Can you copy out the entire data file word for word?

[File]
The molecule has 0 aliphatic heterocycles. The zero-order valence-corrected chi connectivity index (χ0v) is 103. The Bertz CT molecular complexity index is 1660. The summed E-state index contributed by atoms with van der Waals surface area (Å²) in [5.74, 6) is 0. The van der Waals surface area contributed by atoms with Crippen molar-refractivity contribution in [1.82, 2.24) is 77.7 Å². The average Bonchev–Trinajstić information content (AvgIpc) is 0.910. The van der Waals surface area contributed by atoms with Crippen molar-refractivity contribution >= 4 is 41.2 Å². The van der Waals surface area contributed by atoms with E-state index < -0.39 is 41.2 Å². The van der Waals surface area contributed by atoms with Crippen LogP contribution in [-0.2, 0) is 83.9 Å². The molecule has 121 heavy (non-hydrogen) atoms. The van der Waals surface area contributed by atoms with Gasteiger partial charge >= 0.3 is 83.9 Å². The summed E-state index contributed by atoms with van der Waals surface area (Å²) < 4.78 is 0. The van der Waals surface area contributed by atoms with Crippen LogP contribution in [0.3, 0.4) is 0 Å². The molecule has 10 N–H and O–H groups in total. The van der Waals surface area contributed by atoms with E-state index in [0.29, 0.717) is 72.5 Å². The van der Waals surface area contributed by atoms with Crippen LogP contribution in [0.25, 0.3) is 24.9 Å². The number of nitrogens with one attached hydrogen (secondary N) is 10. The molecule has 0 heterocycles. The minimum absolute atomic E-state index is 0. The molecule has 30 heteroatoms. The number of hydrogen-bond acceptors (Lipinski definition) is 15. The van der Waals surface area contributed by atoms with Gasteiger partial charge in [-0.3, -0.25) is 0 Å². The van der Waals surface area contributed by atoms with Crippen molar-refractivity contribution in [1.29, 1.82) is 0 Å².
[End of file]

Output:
The molecule has 0 aliphatic heterocycles. The zero-order valence-corrected chi connectivity index (χ0v) is 103. The Bertz CT molecular complexity index is 1660. The summed E-state index contributed by atoms with van der Waals surface area (Å²) in [5.74, 6) is 0. The van der Waals surface area contributed by atoms with Crippen molar-refractivity contribution in [1.82, 2.24) is 77.7 Å². The average Bonchev–Trinajstić information content (AvgIpc) is 0.910. The van der Waals surface area contributed by atoms with Crippen molar-refractivity contribution >= 4 is 41.2 Å². The van der Waals surface area contributed by atoms with E-state index < -0.39 is 41.2 Å². The van der Waals surface area contributed by atoms with Crippen LogP contribution in [-0.2, 0) is 83.9 Å². The molecule has 121 heavy (non-hydrogen) atoms. The van der Waals surface area contributed by atoms with Gasteiger partial charge >= 0.3 is 83.9 Å². The summed E-state index contributed by atoms with van der Waals surface area (Å²) < 4.78 is 0. The van der Waals surface area contributed by atoms with Crippen LogP contribution in [0.3, 0.4) is 0 Å². The molecule has 10 N–H and O–H groups in total. The van der Waals surface area contributed by atoms with E-state index in [0.29, 0.717) is 72.5 Å². The van der Waals surface area contributed by atoms with Crippen LogP contribution in [0.25, 0.3) is 24.9 Å². The number of nitrogens with one attached hydrogen (secondary N) is 10. The molecule has 0 heterocycles. The minimum absolute atomic E-state index is 0. The molecule has 30 heteroatoms. The number of hydrogen-bond acceptors (Lipinski definition) is 15. The van der Waals surface area contributed by atoms with Gasteiger partial charge in [-0.3, -0.25) is 0 Å². The van der Waals surface area contributed by atoms with Crippen molar-refractivity contribution in [1.29, 1.82) is 0 Å².